June 13, 2023

For students in most states, the 20222023 school year marked the return to pre-pandemic school nutrition operations, including a return to assigning students to free, reduced-price, and paid meal categories based on their household income.  

Over the course of the school year, the stigma associated with eating school meals returned to cafeterias, and unpaid school meal debt soared. In fact, a report from the School Nutrition Association noted that per district debt during the school year varied from as low as $15 to as high as $1.7 million.  

In addition to stigma and meal debt, a return to eligibility categories meant that many students in need of free school meals went without them. There are many struggling families that do not meet the eligibility threshold for free meals, which is incredibly low. It requires, for example, a family of three to earn less than $30,000 annually.  

For more than two school years during the height of the COVID-19 pandemic, our country had the opportunity to pilot a nationwide free school meals policy through waivers from the U.S. Department of Agriculture. The impact of those free meals was a game changer for students, families, and schools. Five states, including California, Maine, Colorado, Minnesota, and New Mexico have since passed state legislation to make free school meals a permanent part of the school day.

As we take the summer to reflect and prepare for the next school year, it is critical that Congress start moving federal legislation to support school meals. The following bills would expand free meals to more students.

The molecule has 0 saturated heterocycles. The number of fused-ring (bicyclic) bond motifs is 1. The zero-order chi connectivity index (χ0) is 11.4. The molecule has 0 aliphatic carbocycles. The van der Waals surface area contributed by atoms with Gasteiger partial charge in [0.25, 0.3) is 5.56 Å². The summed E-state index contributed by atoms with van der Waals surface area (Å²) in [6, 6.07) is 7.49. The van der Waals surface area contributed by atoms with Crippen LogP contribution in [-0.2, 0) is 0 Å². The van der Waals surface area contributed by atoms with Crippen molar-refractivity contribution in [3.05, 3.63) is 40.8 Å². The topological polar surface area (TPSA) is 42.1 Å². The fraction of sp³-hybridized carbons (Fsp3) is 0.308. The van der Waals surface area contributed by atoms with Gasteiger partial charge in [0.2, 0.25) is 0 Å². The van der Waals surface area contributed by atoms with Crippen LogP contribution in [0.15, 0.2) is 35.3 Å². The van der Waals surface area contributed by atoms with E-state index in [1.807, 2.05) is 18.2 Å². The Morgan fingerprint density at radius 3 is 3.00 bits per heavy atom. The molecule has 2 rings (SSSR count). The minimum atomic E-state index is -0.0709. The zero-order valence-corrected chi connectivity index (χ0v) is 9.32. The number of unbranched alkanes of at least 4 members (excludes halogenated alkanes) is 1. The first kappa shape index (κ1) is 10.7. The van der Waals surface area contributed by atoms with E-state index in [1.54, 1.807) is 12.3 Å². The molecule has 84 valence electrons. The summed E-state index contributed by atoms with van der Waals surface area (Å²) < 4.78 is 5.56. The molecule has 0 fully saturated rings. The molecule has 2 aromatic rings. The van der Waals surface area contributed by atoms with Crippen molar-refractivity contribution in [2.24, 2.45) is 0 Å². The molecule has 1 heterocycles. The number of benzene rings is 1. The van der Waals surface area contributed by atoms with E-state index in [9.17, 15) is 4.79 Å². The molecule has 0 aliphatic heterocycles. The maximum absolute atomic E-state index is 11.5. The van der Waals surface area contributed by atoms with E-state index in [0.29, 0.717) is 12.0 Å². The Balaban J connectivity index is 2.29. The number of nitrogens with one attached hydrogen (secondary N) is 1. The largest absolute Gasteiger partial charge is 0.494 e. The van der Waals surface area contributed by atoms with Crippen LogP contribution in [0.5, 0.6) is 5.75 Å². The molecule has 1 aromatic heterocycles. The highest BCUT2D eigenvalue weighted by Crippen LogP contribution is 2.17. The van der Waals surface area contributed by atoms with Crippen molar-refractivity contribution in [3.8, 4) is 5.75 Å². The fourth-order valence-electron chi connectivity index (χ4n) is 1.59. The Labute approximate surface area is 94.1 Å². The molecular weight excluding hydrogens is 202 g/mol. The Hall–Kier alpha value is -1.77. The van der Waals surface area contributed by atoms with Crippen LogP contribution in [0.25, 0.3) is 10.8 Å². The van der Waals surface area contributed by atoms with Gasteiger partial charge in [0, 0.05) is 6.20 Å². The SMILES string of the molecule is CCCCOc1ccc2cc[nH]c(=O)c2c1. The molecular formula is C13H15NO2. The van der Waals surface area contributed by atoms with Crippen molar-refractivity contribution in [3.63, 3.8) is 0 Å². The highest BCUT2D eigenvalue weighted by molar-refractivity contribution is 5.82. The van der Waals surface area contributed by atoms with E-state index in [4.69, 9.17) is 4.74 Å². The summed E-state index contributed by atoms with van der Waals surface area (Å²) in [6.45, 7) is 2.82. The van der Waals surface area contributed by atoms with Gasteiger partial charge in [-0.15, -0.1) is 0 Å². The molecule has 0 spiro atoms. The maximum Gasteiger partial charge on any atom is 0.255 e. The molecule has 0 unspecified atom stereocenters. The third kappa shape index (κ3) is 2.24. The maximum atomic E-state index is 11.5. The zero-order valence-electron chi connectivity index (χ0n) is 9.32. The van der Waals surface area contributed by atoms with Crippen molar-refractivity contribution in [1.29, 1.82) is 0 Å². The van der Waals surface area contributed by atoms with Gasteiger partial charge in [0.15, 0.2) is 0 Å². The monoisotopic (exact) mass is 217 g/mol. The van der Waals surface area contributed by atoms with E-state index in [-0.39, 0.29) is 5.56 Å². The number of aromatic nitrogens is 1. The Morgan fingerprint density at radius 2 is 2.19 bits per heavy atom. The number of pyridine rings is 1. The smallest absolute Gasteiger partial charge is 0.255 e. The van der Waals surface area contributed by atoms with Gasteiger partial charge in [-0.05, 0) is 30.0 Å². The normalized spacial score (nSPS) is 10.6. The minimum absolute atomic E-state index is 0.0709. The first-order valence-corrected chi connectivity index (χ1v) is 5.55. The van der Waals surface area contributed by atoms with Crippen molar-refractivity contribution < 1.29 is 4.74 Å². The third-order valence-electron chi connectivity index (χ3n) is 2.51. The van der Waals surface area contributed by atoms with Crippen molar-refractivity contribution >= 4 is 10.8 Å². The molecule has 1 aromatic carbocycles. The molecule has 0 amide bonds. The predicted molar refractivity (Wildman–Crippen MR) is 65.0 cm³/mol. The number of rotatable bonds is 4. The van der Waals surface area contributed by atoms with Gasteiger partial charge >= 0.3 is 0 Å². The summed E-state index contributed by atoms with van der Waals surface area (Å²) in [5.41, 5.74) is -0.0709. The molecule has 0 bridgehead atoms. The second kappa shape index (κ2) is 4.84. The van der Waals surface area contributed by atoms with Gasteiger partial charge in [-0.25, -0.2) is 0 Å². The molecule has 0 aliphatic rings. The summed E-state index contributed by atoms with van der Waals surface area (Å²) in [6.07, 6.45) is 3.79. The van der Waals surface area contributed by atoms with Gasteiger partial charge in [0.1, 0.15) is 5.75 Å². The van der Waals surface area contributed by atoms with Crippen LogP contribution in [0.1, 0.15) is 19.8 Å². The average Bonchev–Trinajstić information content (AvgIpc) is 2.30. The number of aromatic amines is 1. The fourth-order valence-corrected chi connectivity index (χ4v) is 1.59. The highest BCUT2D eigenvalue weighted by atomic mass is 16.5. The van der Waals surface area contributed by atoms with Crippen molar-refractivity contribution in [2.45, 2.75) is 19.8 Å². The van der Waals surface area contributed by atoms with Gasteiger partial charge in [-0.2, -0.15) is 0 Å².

• The Universal School Meal Program Act of 2023 (S.1568/H.R.3204) would create a permanent nationwide Healthy School Meals for All program, increase reimbursement rates for school meals, end lunch shaming, reimburse schools for meal debt, provide incentives for local food procurement, expand summer meal access, and expand the Child and Adult Care Food Program.
  • The School Meals Expansion Act (H.R.2567) would increase the multiplier for federal reimbursement under community eligibility from 1.6 to 2.5, making community eligibility more financially viable for eligible schools and districts. Without additional federal funding, the currently eligible schools that have been unable to adopt community eligibility and most newly eligible schools will be unable to implement community eligibility with the current, lower multiplier.
  • The No Hungry Kids in School Act (H.R.3112) would create a statewide community eligibility option.
  • The Expanding Access to School Meals Act (H.R.3113) would increase eligibility for free meals to 200 percent and expand direct certification, resulting in increased federal funding for community eligibility schools and better access to school meals for struggling families. 

All children need to be hunger-free to have the energy and focus they need to get the most out of their school day. Please reach out to your Members of Congress and ask them to cosponsor these important bills. We cannot go another school year without free school meals for all students.